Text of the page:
But Vampirella is a digression; what interested me more about this year's SDCC more than anything else wasn't the announcements, the clips and trailers of forthcoming big projects. It wasn't the big name stars rubbing shoulders with the great unwashed or even the latest model dressed up as Vampirella. It was the young geek dressed up as a Na'vi character from the woefully dull Avatar.
I don't know if my inner geek has resurfaced, but she was by far the sexiest thing I've seen from all the coverage and yet she looks like a cross between an American Indian and a Smurf (and the ears are silly). But the shot, reproduced here, of her standing sending a text seems to have caught the imaginations of just about every newspaper picture editor in the world.
The other thing about the press coverage of SDCC that had me sighing and feeling all nostalgic had nothing to do with comics, film or the insanely clean San Diego. It was the skies. Just about every shot from the event taken outside had this expanse of blue cloudless sky - something we rarely see in this country in the summer now.
A friend of mine who has been bigging up my comics blog said to me the other day about getting my serialised book put into a print form, which I baulked at for being an overly optimistic and ultimately futile suggestion. He then said that it was the sort of thing that would get me invited back to SDCC - the memoirs of someone in comics has never really been done before, especially not as encompassing as mine tries to be. "Wouldn't you jump at the chance of promoting a print version of your book there?" He asked and I thought of the pictures I'd seen and said, "I'd jump at the chance of experiencing that weather again for a week!"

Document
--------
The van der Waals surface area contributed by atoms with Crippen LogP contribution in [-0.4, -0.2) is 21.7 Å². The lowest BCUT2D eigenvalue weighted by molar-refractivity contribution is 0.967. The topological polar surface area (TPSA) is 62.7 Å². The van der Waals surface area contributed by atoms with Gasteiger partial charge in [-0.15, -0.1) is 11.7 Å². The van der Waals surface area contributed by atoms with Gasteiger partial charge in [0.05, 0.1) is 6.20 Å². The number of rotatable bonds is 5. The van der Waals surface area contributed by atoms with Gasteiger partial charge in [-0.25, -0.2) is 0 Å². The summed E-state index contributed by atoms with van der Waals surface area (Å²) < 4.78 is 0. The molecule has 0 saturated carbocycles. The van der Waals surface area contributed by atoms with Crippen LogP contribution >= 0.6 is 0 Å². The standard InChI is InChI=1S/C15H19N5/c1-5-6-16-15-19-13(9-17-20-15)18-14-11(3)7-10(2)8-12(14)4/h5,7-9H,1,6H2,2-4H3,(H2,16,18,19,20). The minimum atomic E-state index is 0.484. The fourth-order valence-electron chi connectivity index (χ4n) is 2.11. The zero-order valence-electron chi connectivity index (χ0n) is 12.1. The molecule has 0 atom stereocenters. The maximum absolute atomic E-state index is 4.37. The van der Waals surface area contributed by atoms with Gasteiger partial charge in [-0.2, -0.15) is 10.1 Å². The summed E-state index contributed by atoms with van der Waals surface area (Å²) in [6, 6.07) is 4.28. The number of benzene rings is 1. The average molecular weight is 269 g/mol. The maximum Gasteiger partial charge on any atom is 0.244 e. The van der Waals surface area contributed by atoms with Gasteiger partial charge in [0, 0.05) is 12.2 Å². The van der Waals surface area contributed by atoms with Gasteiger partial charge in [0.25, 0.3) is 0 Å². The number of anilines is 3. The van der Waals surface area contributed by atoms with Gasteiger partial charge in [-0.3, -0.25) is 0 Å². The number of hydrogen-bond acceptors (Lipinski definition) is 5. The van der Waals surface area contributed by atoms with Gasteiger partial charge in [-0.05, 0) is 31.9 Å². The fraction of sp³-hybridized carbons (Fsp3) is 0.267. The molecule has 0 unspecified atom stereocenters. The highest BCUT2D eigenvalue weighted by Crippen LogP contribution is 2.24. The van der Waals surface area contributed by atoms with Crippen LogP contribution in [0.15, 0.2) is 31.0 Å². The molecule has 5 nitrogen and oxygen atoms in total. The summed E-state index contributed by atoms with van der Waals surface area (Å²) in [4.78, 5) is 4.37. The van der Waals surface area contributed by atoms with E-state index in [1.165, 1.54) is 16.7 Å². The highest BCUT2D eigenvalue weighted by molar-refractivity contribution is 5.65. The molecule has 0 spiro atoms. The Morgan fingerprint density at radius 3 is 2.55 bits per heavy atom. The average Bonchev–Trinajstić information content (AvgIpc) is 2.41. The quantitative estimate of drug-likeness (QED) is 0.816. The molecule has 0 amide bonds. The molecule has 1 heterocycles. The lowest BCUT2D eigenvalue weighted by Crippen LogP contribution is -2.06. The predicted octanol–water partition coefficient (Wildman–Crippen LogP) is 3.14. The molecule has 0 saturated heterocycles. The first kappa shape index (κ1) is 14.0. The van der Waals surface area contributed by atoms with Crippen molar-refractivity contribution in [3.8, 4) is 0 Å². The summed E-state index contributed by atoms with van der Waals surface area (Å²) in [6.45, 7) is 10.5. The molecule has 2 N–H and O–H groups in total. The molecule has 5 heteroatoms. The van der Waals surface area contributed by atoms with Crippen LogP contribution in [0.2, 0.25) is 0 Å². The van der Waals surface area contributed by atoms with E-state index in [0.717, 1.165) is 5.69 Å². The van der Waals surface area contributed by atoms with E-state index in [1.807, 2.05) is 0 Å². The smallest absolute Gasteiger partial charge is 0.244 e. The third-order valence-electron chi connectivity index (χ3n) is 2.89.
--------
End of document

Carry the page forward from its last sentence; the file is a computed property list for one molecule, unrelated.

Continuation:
Today it is warm (ish) and overcast in Shoesville. It was like this yesterday and I expect it will be the same tomorrow...
Bill Vague, Britain's foreign secretary, has suggested that Gadaffi Gaduck can stay in Libya without fear of reprisals if he just gives up and surrenders. this is a slight change in tune for this wanted for war crimes tin pot dictator. Could it be that the UK have now run out of contingency money to support this NATO and UN action? Could it be that the experts were all right, when they suggested that Libya could quite easily turn into Europe's Vietnam?
Talking of news; Rupert Murdock must have arranged for Norway to experience its own 9/11 and made sure that Whiny Amehouse was offed just to take the interest away from the phone hacking scandal. He must have because the press has seemingly lost interest all of a sudden in a story that for a while was being touted as the biggest thing since Profumo.
I have decorating to do...